I'm not sure what to think about this new ad campaign by Chrysler. I mean, I guess it's great that the company is taking interest in the plight of the Burmese, but the ad itself seems incredibly tacky and more geared toward burnishing the brand than actually promoting the social cause. It seems like there would be better ways for the corporation to support the Burmese people, like contributing to the US Campaign for Burma, than making awkward commercials like this one.
This week Chrysler -- now owned by Italian auto-making giant Fiat -- launched a high-minded image campaign calling for the unconditional release of Suu Kyi, who is not exactly a household name in the U.S. The 30-second spot is a re-creation of a Lancia spot by Italian ad house Armando Testa. In the spot, we see Nobel laureates -- Lech Walesa, Mikhail Gorbachev -- arriving for the 10th Summit of Peace Prize laureates in Berlin.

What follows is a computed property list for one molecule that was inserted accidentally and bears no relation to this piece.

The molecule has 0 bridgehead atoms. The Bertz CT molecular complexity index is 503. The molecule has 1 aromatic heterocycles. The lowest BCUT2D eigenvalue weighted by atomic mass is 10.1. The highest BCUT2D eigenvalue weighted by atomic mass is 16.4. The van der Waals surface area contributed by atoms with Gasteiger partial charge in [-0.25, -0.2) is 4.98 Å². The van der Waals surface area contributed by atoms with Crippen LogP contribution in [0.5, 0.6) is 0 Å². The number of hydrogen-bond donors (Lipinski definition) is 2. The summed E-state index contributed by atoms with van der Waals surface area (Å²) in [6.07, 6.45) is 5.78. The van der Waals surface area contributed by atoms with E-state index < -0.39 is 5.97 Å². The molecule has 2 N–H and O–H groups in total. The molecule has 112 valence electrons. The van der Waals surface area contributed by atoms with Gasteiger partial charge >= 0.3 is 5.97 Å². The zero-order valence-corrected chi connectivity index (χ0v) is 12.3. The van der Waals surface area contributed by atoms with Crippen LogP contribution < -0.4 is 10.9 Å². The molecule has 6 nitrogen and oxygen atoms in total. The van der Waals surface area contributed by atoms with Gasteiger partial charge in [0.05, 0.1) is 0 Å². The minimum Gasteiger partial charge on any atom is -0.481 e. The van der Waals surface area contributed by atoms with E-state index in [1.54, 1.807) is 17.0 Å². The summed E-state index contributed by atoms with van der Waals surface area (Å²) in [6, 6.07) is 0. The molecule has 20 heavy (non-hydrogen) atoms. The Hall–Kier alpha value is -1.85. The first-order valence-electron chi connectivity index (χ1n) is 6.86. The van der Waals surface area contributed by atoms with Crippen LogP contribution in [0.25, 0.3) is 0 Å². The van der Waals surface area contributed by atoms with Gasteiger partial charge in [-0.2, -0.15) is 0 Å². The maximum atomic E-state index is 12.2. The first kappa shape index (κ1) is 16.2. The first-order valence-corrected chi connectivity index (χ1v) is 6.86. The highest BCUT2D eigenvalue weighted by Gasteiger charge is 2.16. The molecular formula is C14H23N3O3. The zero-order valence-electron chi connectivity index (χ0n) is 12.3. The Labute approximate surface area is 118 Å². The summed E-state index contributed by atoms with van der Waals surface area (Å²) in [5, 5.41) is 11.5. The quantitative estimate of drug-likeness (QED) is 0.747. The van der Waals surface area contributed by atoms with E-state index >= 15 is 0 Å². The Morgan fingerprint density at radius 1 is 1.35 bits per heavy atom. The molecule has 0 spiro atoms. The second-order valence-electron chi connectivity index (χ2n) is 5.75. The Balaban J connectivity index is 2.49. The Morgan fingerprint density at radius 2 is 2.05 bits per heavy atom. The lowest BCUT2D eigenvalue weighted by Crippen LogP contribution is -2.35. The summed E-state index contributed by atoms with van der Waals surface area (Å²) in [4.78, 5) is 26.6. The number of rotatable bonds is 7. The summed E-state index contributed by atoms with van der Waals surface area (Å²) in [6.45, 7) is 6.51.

"You can build walls that separate people from people," the voice-over intones. "But it is impossible to build a wall that separates a man from his freedom." Now we see a white Chrysler 300 tooling past the wall (Is it prom night in Berlin?). A soprano sings a set of minor-key scales. "Because freedom always finds a path to build peace." The car bursts through a wall, and the exploding bricks are transformed into white doves.
"This film is dedicated to Aung San Suu Kyi, still prisoner in Burma." The spot fades out on a poster with Suu Kyi's face and the appeal, "Free now unconditionally."
The end-card slogan: "Chrysler: for a World Without Walls."